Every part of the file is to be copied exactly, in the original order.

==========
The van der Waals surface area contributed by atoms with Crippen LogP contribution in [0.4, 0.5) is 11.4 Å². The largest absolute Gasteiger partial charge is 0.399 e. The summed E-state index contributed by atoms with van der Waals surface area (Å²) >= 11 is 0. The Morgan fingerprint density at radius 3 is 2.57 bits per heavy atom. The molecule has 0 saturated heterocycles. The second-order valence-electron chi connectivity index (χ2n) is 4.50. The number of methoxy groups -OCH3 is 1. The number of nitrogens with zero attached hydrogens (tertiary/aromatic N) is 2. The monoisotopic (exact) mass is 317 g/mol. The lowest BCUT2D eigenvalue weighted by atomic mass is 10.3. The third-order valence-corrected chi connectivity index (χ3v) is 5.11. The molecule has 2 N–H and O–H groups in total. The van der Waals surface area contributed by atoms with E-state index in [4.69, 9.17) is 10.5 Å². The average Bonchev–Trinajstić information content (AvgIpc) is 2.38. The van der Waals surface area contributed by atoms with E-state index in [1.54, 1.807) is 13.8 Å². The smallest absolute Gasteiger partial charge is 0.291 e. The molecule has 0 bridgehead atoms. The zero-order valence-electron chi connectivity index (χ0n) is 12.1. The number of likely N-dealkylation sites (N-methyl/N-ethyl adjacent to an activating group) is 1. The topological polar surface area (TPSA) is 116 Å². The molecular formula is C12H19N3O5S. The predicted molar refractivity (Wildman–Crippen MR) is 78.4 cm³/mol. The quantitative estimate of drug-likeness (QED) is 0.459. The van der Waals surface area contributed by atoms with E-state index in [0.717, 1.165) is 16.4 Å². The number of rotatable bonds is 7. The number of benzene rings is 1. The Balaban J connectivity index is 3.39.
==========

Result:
The van der Waals surface area contributed by atoms with Crippen LogP contribution in [0.4, 0.5) is 11.4 Å². The largest absolute Gasteiger partial charge is 0.399 e. The summed E-state index contributed by atoms with van der Waals surface area (Å²) >= 11 is 0. The Morgan fingerprint density at radius 3 is 2.57 bits per heavy atom. The molecule has 0 saturated heterocycles. The second-order valence-electron chi connectivity index (χ2n) is 4.50. The number of methoxy groups -OCH3 is 1. The number of nitrogens with zero attached hydrogens (tertiary/aromatic N) is 2. The monoisotopic (exact) mass is 317 g/mol. The lowest BCUT2D eigenvalue weighted by atomic mass is 10.3. The third-order valence-corrected chi connectivity index (χ3v) is 5.11. The molecule has 2 N–H and O–H groups in total. The van der Waals surface area contributed by atoms with E-state index in [4.69, 9.17) is 10.5 Å². The average Bonchev–Trinajstić information content (AvgIpc) is 2.38. The van der Waals surface area contributed by atoms with E-state index in [1.54, 1.807) is 13.8 Å². The smallest absolute Gasteiger partial charge is 0.291 e. The molecule has 0 bridgehead atoms. The zero-order valence-electron chi connectivity index (χ0n) is 12.1. The number of likely N-dealkylation sites (N-methyl/N-ethyl adjacent to an activating group) is 1. The topological polar surface area (TPSA) is 116 Å². The molecular formula is C12H19N3O5S. The predicted molar refractivity (Wildman–Crippen MR) is 78.4 cm³/mol. The quantitative estimate of drug-likeness (QED) is 0.459. The van der Waals surface area contributed by atoms with E-state index in [0.717, 1.165) is 16.4 Å². The number of rotatable bonds is 7. The number of benzene rings is 1. The Balaban J connectivity index is 3.39.